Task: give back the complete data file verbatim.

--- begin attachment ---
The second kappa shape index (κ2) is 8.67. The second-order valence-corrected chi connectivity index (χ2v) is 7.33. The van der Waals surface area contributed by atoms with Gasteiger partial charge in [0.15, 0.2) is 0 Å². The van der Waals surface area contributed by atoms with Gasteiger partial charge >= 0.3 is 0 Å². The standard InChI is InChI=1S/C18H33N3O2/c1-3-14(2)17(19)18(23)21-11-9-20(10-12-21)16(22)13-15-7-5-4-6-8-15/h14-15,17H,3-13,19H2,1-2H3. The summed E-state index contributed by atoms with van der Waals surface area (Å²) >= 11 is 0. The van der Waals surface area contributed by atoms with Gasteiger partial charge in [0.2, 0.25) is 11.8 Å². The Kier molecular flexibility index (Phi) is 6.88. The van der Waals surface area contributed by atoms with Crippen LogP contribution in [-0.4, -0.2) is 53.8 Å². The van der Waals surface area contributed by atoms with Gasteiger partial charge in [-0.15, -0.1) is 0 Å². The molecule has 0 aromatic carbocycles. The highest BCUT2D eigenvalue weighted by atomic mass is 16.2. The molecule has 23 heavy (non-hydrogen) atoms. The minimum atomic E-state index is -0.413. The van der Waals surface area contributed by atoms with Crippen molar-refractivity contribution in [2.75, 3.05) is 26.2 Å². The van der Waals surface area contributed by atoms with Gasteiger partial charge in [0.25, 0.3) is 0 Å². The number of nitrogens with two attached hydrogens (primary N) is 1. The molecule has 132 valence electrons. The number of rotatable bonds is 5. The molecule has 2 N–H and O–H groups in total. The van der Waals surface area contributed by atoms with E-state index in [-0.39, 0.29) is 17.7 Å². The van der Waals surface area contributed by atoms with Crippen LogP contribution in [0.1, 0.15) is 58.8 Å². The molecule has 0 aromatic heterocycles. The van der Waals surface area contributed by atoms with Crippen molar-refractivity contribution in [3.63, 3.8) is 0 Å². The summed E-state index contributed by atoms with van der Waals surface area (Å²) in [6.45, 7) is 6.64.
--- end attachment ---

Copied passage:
The second kappa shape index (κ2) is 8.67. The second-order valence-corrected chi connectivity index (χ2v) is 7.33. The van der Waals surface area contributed by atoms with Gasteiger partial charge in [0.15, 0.2) is 0 Å². The van der Waals surface area contributed by atoms with Gasteiger partial charge >= 0.3 is 0 Å². The standard InChI is InChI=1S/C18H33N3O2/c1-3-14(2)17(19)18(23)21-11-9-20(10-12-21)16(22)13-15-7-5-4-6-8-15/h14-15,17H,3-13,19H2,1-2H3. The summed E-state index contributed by atoms with van der Waals surface area (Å²) >= 11 is 0. The van der Waals surface area contributed by atoms with Gasteiger partial charge in [0.2, 0.25) is 11.8 Å². The Kier molecular flexibility index (Phi) is 6.88. The van der Waals surface area contributed by atoms with Crippen LogP contribution in [-0.4, -0.2) is 53.8 Å². The van der Waals surface area contributed by atoms with Gasteiger partial charge in [-0.15, -0.1) is 0 Å². The molecule has 0 aromatic carbocycles. The highest BCUT2D eigenvalue weighted by atomic mass is 16.2. The molecule has 23 heavy (non-hydrogen) atoms. The minimum atomic E-state index is -0.413. The van der Waals surface area contributed by atoms with Crippen molar-refractivity contribution in [2.75, 3.05) is 26.2 Å². The van der Waals surface area contributed by atoms with Gasteiger partial charge in [0.25, 0.3) is 0 Å². The number of nitrogens with two attached hydrogens (primary N) is 1. The molecule has 132 valence electrons. The number of rotatable bonds is 5. The molecule has 2 N–H and O–H groups in total. The van der Waals surface area contributed by atoms with E-state index in [-0.39, 0.29) is 17.7 Å². The van der Waals surface area contributed by atoms with Crippen LogP contribution in [0.1, 0.15) is 58.8 Å². The molecule has 0 aromatic heterocycles. The van der Waals surface area contributed by atoms with Crippen molar-refractivity contribution in [3.63, 3.8) is 0 Å². The summed E-state index contributed by atoms with van der Waals surface area (Å²) in [6.45, 7) is 6.64.